Beef Quality Corner -- VQA Program Update
Livestock Update, June 1999
Bill R. McKinnon, Extension Animal Scientist, Marketing, Virginia Tech
The VQA (Virginia Quality Assured) feeder cattle program was developed for the feeder cattle producer who believes in making a value added product. The VQA tag program allows that producer to have his feeder cattle identified as having increased value added at the farm level. That added value may be in the form of an improved health program and can additionally include improved genetics for growth. With fewer graded feeder cattle sales requiring a vaccination program for their feeder calf sales, a segment of producers have understood that the secret to healthier feeder cattle begins on the farm where they were born. This segment of cow/calf producers understand that repeat feeder cattle sales depend on the long-term satisfaction by the cattle feeder with the cattle he buys and puts in his yard.
During the past two fall seasons, roughly 6000 head of VQA feeder cattle have been sold. When compared to graded, feeder cattle sales conducted during the same week, the VQA feeder cattle brought an additional $3.65 per cwt. advantage. With the average VQA sale weight of approximately 600 pounds, that is nearly a $22 per head premium for the tagged calves.
The VQA cattle have been marketed by their owners in a number of methods. A couple of local feeder cattle associations have conducted exclusive sales for VQA calves. The Fredericksburg and Harrisonburg associations have planned VQA sales for the fall of 1999. A number of calves have been marketed through the Telo-auction field sales in load lots by either one owner or a group of owners. Individual owners also brought their certified and tagged calves to their local graded feeder cattle sales where the calves were sold in ownership lots. Marketing method appeared to have a significant impact on price premiums paid, with load lots of similar cattle bringing the highest prices. Situations that cause VQA cattle to get mixed and lose identity by the time they reach the final buyer tend to result in lower price premiums.
Characteristics of profitable feeder cattle include no visits to the hospital pen and rapid, efficient growth in the feedlot. The VQA program was designed to address these factors and identify cattle with added value as they enter the marketing chain. The VQA program has four levels of certification: Gold tag, Gold tag with "W," Purple tag, and Purple tag with "W." Gold tagged cattle have gone through a certified health program. Feeder cattle with purple tags carry the benefits of the health program plus are sired by bulls with superior growth.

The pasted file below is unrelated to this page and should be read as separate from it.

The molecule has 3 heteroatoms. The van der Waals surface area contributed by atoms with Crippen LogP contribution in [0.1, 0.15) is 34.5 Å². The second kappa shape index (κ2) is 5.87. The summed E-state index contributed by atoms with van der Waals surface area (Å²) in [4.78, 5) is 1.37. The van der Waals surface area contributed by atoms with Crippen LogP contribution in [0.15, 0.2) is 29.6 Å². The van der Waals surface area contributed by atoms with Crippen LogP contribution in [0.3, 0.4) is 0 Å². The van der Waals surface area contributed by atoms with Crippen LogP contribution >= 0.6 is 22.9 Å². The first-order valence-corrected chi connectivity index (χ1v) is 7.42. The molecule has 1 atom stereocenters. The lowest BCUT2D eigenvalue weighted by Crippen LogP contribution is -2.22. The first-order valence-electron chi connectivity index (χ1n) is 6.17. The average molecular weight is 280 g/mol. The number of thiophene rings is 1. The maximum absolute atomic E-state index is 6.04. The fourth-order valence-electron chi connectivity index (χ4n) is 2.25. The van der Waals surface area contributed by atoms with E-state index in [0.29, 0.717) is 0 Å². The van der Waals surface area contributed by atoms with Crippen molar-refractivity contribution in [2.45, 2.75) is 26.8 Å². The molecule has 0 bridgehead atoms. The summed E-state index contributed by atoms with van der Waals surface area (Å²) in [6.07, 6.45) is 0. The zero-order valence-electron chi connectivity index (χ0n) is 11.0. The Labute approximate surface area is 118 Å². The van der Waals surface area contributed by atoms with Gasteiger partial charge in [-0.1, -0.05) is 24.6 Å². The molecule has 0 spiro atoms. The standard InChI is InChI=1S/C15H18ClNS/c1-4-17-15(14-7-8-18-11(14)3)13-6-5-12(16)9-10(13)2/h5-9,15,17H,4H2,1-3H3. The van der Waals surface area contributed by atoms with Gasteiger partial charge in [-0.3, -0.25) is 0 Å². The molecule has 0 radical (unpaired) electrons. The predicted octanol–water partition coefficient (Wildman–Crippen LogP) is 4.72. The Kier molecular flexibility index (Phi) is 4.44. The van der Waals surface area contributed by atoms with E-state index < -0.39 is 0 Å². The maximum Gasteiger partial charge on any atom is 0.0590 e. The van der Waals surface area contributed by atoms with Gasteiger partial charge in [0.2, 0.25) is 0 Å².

|Gold tag||Vaccinated against 7 strains of clostridial, IBR, BVD, PI3, and Pasteurella. Castrated, dehorned and healed. Heifers guaranteed open.|
|Gold tag with "W"||Same health program as Gold tag with the calves weaned at least 30 days and drinking from a water trough and eating from a feed bunk.|
|Purple tag||Same health program as Gold tag. Calves sired by bulls which meet minimum requirements for yearling weight EPD. (If yearling weight EPD is unavailable, the weaning weight EPD may be used.) Breed of sire identified on the tag.|
|Purple tag with "W"||Same health and genetic requirements as the Purple tag with the calves weaned at least 30 days and drinking from a water trough and eating from a feed bunk.|
|EPD Minimum Requirements for Purple Tag Certification|
For Bulls Born in 1997 and 1998
The minimum EPD levels are specific to the year in which the bull was born and are basically set at breed average. The exceptions to the breed average EPD threshold are the Charolais, Gelbvieh, and Simmental breeds. For those three breeds, the threshold is set for the top 70% of the breed. Minimum EPD levels for bulls born in earlier years are available through the local Extension office or the Virginia Cattlemen's Association.
The health and genetic information on the calves must be certified by a third party who has received training in the VQA program. In every area of the state, there are veterinarians and Extension agents who are trained to be VQA third party certifiers. Sellers of VQA calves must also have attended an educational program dealing with beef quality assurance. Brochures further explaining the Virginia Quality Assured feeder cattle program are available at the Virginia Cattlemen's Association.